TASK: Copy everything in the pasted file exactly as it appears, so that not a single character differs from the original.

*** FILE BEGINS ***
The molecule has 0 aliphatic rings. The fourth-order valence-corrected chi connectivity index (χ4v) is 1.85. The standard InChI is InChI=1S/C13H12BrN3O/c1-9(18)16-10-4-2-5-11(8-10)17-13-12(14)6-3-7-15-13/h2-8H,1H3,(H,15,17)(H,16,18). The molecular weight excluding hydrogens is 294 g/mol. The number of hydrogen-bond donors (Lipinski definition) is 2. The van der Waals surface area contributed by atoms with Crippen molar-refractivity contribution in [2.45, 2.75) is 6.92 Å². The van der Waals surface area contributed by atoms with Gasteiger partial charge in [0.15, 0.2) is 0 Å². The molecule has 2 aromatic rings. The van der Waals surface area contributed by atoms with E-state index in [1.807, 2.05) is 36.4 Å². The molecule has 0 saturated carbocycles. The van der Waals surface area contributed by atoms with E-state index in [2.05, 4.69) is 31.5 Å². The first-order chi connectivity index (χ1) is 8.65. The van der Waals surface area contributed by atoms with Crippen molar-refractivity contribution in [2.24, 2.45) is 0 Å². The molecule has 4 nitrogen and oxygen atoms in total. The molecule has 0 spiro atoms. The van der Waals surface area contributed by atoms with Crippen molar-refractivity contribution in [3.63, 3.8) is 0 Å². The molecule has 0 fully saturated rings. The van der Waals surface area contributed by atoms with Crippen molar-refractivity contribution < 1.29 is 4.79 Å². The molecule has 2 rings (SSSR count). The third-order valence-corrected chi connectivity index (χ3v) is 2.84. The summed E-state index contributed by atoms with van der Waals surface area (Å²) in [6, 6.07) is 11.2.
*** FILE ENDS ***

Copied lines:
The molecule has 0 aliphatic rings. The fourth-order valence-corrected chi connectivity index (χ4v) is 1.85. The standard InChI is InChI=1S/C13H12BrN3O/c1-9(18)16-10-4-2-5-11(8-10)17-13-12(14)6-3-7-15-13/h2-8H,1H3,(H,15,17)(H,16,18). The molecular weight excluding hydrogens is 294 g/mol. The number of hydrogen-bond donors (Lipinski definition) is 2. The van der Waals surface area contributed by atoms with Crippen molar-refractivity contribution in [2.45, 2.75) is 6.92 Å². The van der Waals surface area contributed by atoms with Gasteiger partial charge in [0.15, 0.2) is 0 Å². The molecule has 2 aromatic rings. The van der Waals surface area contributed by atoms with E-state index in [1.807, 2.05) is 36.4 Å². The molecule has 0 saturated carbocycles. The van der Waals surface area contributed by atoms with E-state index in [2.05, 4.69) is 31.5 Å². The first-order chi connectivity index (χ1) is 8.65. The van der Waals surface area contributed by atoms with Crippen molar-refractivity contribution in [2.24, 2.45) is 0 Å². The molecule has 4 nitrogen and oxygen atoms in total. The molecule has 0 spiro atoms. The van der Waals surface area contributed by atoms with Crippen molar-refractivity contribution in [3.63, 3.8) is 0 Å². The molecule has 0 fully saturated rings. The van der Waals surface area contributed by atoms with Crippen molar-refractivity contribution < 1.29 is 4.79 Å². The molecule has 2 rings (SSSR count). The third-order valence-corrected chi connectivity index (χ3v) is 2.84. The summed E-state index contributed by atoms with van der Waals surface area (Å²) in [6, 6.07) is 11.2.